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Patients with Intractable Headaches Find Relief at the UCSF Inpatient Headache Unit

Thousands of patients with severe unremitting or recurring headaches who have not responded to multiple medications and interventions have been relieved of their pain at the UC San Francisco Inpatient Headache Unit at St. Mary’s Medical Center.

One of the few such inpatient centers in the world, the UCSF Inpatient Headache Unit treats patients with headache disorders through intravenous infusions of medications such as dihydroergotamine, chlorpromazine and valproate. Patients experiencing frequent and severe migraine, cluster, post-traumatic and other headaches have had their pain alleviated through this service, which is offered by the UCSF Headache Center.

These inpatient treatments have significantly improved the quality of life for many patients, as these three cases describe. 


Headache-free after more than 20 years

A 45-year-old woman who had been suffering from disabling headaches nearly every day since she was in her 20s came to the UCSF Headache Center for treatment. “Everyone in my family has them,” she said. Her headaches have led to job loss and family discord, leaving the patient demoralized and intensely frustrated. Prophylactic medications had not been effective and most acute medications provided only temporary relief. The patient had been taking nonsteroidal or triptan medication daily for two months. She reported feeling depressed and suicidal but is otherwise healthy.

The UCSF Headache Center team determined that further outpatient therapy was unlikely to help due in large part to the patient’s analgesic-overuse headaches. She agreed to inpatient infusion therapy and was given dihydroergotamine three times a day for five days. The patient developed some manageable adverse effects and an initial flare of headaches, but one week after discharge she reported being headache-free on most days and has dramatically reduced her acute medications. 


Veteran relieved of service-related headaches, vertigo and nausea

A 31-year-old U.S. Army veteran who had experienced occasional migraine attacks since adolescence suffered from daily severe headaches for a year since returning from deployment in the Middle East. During his military service, he sustained a concussion after falling from a troop carrier, and after this event his headaches became increasingly frequent. The patient often suffered from vertigo and nausea. All these symptoms led to his discharge from the Army. He also complained of insomnia and depression. 

 When the patient failed to respond to multiple medications, the UCSF Headache Center team proposed four-day inpatient therapy with intravenous infusions of chlorpromazine. He tolerated this well and reported a significant reduction in headache pain, nausea and vertigo during the infusion therapy. The patient’s improvement has persisted since the treatment.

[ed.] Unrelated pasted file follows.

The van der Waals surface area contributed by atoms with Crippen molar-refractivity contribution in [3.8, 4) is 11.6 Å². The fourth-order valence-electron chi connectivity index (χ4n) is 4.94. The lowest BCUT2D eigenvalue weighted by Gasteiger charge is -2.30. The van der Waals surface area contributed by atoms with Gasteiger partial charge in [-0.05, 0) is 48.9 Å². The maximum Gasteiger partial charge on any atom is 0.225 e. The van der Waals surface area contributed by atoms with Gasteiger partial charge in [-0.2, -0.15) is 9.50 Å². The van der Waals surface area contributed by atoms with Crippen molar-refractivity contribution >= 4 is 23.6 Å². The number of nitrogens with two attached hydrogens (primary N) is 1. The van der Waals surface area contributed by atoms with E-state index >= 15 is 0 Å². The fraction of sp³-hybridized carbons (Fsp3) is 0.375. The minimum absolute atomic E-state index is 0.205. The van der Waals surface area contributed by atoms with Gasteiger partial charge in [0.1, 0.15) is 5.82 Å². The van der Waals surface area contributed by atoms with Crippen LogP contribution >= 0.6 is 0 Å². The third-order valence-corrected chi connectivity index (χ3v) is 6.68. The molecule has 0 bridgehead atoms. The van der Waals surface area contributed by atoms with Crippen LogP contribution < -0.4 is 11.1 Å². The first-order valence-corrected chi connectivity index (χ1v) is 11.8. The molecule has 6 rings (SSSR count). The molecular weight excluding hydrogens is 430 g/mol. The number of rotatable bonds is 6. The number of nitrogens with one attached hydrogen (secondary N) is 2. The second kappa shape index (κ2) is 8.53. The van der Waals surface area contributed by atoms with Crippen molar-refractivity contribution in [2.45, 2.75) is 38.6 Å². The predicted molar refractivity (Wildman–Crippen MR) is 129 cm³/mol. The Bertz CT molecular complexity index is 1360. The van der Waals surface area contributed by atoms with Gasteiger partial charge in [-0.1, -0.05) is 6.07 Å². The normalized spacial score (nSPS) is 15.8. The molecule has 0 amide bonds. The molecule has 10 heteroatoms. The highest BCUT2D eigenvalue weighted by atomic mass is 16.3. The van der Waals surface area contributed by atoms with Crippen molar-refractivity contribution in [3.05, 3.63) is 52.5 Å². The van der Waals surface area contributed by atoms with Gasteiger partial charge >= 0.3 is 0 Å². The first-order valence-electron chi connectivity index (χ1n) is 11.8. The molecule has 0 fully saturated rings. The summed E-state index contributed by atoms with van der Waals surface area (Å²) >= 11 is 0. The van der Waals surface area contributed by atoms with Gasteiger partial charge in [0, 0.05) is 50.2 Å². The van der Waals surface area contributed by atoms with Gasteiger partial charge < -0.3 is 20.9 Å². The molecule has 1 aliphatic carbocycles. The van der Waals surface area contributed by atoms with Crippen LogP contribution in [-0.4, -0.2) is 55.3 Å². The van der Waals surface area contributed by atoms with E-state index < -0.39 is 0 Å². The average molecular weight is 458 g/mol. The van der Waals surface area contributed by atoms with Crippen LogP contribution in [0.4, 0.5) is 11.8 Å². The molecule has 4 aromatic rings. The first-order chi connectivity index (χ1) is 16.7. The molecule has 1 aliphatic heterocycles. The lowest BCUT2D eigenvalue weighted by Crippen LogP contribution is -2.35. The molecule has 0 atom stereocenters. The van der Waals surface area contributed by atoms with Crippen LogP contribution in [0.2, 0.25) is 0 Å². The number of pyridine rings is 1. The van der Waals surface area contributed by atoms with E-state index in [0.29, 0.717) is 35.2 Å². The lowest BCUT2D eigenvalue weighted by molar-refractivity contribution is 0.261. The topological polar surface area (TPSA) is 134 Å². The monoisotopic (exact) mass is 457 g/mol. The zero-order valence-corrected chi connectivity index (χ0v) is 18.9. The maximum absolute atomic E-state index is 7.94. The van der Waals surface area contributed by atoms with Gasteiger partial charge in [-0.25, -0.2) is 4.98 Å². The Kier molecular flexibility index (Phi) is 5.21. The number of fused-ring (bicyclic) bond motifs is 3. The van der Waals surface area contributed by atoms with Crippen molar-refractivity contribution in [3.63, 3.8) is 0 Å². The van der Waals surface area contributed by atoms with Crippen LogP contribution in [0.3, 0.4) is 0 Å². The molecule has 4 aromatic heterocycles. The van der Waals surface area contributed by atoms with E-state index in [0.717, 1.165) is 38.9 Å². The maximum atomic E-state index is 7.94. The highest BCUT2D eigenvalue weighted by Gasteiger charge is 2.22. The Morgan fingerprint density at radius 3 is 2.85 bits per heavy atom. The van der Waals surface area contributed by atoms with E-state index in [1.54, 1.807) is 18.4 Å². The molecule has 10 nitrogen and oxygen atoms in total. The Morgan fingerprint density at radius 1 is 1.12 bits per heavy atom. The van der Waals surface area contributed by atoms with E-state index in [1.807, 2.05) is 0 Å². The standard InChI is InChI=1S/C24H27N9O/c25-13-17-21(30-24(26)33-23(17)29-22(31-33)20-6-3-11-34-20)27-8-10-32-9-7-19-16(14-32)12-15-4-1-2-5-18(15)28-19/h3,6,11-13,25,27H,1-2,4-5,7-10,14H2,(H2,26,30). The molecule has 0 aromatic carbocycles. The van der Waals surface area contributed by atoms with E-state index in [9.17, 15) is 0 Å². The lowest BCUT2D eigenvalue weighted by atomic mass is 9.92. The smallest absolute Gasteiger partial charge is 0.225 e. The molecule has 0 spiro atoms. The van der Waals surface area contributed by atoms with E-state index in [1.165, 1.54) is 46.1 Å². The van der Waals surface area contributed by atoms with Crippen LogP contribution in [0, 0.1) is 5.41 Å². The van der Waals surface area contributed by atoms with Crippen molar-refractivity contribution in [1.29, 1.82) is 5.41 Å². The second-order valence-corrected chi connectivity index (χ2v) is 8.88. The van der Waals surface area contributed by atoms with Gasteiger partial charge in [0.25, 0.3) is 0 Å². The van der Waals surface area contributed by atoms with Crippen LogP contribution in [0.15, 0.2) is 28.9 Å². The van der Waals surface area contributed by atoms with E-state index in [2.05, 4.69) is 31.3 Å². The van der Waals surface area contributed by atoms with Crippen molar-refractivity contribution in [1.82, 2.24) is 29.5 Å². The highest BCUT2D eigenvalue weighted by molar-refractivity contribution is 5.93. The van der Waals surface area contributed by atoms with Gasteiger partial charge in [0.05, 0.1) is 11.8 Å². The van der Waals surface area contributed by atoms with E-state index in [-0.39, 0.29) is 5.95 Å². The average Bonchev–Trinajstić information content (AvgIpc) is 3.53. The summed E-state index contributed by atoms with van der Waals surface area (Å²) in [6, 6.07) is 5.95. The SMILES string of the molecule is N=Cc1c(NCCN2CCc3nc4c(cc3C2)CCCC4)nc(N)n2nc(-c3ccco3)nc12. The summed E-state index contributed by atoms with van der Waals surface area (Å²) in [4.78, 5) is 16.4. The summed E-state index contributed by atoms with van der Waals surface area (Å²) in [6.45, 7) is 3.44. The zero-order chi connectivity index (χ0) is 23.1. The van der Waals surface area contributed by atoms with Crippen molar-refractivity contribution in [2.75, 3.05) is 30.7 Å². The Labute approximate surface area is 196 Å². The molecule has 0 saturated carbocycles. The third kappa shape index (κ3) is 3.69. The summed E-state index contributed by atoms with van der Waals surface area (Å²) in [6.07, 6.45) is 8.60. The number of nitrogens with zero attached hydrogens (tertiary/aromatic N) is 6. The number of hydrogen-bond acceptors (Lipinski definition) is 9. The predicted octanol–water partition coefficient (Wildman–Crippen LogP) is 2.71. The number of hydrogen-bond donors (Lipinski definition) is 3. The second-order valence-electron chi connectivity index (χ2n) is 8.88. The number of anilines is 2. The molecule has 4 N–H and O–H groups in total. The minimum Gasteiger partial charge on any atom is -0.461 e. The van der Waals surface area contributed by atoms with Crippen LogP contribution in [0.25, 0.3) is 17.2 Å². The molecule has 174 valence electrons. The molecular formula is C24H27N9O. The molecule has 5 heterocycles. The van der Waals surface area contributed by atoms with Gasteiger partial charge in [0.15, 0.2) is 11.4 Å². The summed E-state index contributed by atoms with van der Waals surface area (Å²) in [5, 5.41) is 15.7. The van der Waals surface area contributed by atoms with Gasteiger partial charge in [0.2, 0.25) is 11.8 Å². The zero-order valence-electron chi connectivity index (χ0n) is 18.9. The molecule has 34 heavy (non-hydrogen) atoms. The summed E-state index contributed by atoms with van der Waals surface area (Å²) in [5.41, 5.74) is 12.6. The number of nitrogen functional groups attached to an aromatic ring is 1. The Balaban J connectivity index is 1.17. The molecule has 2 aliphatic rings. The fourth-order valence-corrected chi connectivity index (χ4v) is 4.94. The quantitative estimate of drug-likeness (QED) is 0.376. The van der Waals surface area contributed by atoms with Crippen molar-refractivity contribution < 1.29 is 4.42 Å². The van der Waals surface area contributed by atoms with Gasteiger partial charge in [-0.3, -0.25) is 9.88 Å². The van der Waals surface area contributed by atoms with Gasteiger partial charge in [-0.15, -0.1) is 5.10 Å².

Breaking the cycle of cluster headaches 

A 57-year-old man with a history of cluster headaches was in a cluster-headache cycle for six weeks without relief from his usual treatment with prednisone, verapamil, oxygen and occipital nerve blocks. He was admitted to the UCSF Inpatient Headache Unit at St. Mary’s Medical Center for intravenous dihydroergotamine infusions. After the third infusion, the patient’s cluster-headache cycle stopped.


Life-changing outcomes

“Headache disorders are the most common illnesses we see as neurologists,” said Morris Levin, MD, neurologist and director of the UCSF Headache Center. “Thanks to some significant advances, we have more useful management strategies at our disposal for migraine and related disorders than ever before. Calcitonin gene-related peptide (CGRP) monoclonal antibodies help many patients achieve significant reductions in headache frequency and severity, and small-molecule CGRP antagonists provide new options for relieving acute headache pain. 

“But there remain many patients who have not responded to any preventive or acute therapies,” he added. “The UCSF Inpatient Headache Unitoffers intensive therapy for these patients, providing relief that had previously been elusive despite thorough evaluation and appropriate treatment. Outcomes have been life-changing for many of these patients.”


UCSF Medical Center is ranked No. 1 in the nation for neurology and neurosurgery by U.S. News & World Report’s 2021-2022 Best Hospitals survey.

All UCSF neurology and neurosurgery research and treatment takes place within the UCSF Weill Institute for Neurosciences.


To learn more

UCSF Headache Center

(415) 353-8393 | Fax: (415) 353-9539

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